‘It’s about a level playing field’

By Emily Hawkins contact

- Last updated on GMT

Stressful situation: licensees of pubs with higher rateable values are worried about the lack of grant availability
Stressful situation: licensees of pubs with higher rateable values are worried about the lack of grant availability

Related tags: Coronavirus

Operators have said being omitted from the Government’s grant system has left them with daunting questions about how they will be able to reopen their pubs.

Samantha Norris, operator at the White Lion in Crewe, Cheshire, has a rateable value of over £102,000, after a 200% increase at the last rates review.

Only pubs with a rateable value of up to £51,000 are eligible for a maximum Government of £25,000, with the sector’s trade bodies lobbying the Government to abolish this threshold or, otherwise, support pubs with a higher rateable value.

Norris says she feels there is a misconception about the help the pub sector has been offered, and that larger pubs have been neglected by support packages.

She says: “Yes, our industry is getting help, but it is so late. We still haven’t had a penny yet, we’re a good four to five weeks in, with wages to pay every week.” 

Not just me

She continued: “I’m sure it’s not just me. Up and down the land, licensees are very stressed, trying to find money until it comes through from the Coronavirus Job Retention Scheme to pay people.”

Like many other operators, Norris has had to furlough the majority of her staff, with 34 members of her team to receive 80% of their wages from the Government’s scheme.

She added: “It’s [about] a level playing field isn’t it? I feel like smaller pubs are getting these grants and they don’t have the overheads larger pubs have.”

The British Beer & Pub Association, UKHospitality, the Campaign for Real Ale (CAMRA), and the British Institute for Innkeeping (BII) wrote to the Chancellor, urging him to get rid of the threshold and link the grant payment to the rateable value.

For many operators, their ineligibility for the grant has made them even more frustrated with the rates system, especially because councils are not obligated to retrospectively pay the grant – even if its rate is later determined to be lower than £51,000. 

One pub in this situation is the White Hart, in Headington, Oxford, which has a rateable value of exactly £51,000, and has been protesting its rate with the Valuation Office Agency since October 2019.

Operator Dan Smaje told The Morning Advertiser​: “Everybody else – all the pubs around here – have got the grant. We missed out by a pound. It is frustrating to say the least.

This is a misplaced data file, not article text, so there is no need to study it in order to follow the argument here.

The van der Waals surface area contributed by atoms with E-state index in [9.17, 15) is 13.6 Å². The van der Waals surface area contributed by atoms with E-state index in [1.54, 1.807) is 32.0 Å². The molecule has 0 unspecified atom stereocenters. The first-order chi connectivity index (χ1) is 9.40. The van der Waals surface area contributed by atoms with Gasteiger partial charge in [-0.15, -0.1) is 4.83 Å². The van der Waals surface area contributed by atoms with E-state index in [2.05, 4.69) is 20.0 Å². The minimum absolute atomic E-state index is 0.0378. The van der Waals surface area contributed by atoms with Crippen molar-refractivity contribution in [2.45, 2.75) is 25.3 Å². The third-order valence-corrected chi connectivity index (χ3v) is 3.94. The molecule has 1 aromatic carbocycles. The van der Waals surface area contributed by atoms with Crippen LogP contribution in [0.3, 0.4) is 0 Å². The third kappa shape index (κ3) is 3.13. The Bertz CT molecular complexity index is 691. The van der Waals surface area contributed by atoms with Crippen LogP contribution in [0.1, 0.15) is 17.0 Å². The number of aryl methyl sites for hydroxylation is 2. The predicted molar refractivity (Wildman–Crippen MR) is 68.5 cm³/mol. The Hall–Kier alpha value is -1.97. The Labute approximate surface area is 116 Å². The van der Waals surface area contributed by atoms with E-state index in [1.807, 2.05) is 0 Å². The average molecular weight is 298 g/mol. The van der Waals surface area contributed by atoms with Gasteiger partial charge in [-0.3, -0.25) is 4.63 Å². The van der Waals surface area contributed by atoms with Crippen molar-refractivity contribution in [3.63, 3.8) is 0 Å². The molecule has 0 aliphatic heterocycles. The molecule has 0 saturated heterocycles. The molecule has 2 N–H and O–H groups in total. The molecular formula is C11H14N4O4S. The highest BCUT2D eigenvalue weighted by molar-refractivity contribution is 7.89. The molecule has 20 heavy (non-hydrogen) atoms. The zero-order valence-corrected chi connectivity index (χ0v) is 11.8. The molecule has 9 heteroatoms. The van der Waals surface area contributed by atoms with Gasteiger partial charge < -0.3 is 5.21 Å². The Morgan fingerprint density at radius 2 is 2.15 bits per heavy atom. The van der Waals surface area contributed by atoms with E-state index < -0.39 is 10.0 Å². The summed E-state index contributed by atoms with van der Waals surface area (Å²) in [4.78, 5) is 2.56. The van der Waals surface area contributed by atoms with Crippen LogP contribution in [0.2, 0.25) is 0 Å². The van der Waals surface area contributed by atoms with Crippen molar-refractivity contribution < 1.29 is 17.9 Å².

“We understand that there has to be a cut off somewhere but we are just on the cliff edge. It’s not gradual, it’s nothing.

“It is just heartbreaking to miss out on a non-repayable grant, which would have been a massive, massive help.” 

Graham Browett who operates the Five Lamps, in Derby, said his successful business came at the price of a 300% increase in its rateable value when it went from £18,5000 to £55,000.

Both Browett’s and Smjae’s sites are partially tied to Everards Brewery, which has been helping the sites to get a rates reduction and halted rents in the coronavirus crisis.

Browett said: “If we survive, it will be like starting the business afresh with little resources but at least a good reputation.” 

Exercise discretion 

British Beer & Pub Association chief executive Emma McClarkin said: “We urge all local authorities to exercise their discretion per recent Government guidance and provide grants to pubs who qualify but whose rateable value had not been agreed or corrected until after 11 March.

“An unnecessary delay should not result in the loss of critical financial help for businesses that are in desperate need of support.”

A Treasury spokesperson said: “The Chancellor has outlined an unprecedented package of measures to protect millions of people’s jobs and incomes as part of the national effort in response to coronavirus.

“That includes making grants to businesses worth more than £12bn to support firms, including pubs, of which more than £1.2bn has already been distributed to more than 96,000 small businesses.

“All eligible retail, hospitality and leisure properties, including pubs, will also pay no business rates in 2020-21. And in addition to that, the Government is providing cash grants to businesses to pay 80% of the cost of staff wages, up to a maximum of £2,500.”

Related topics: Property law

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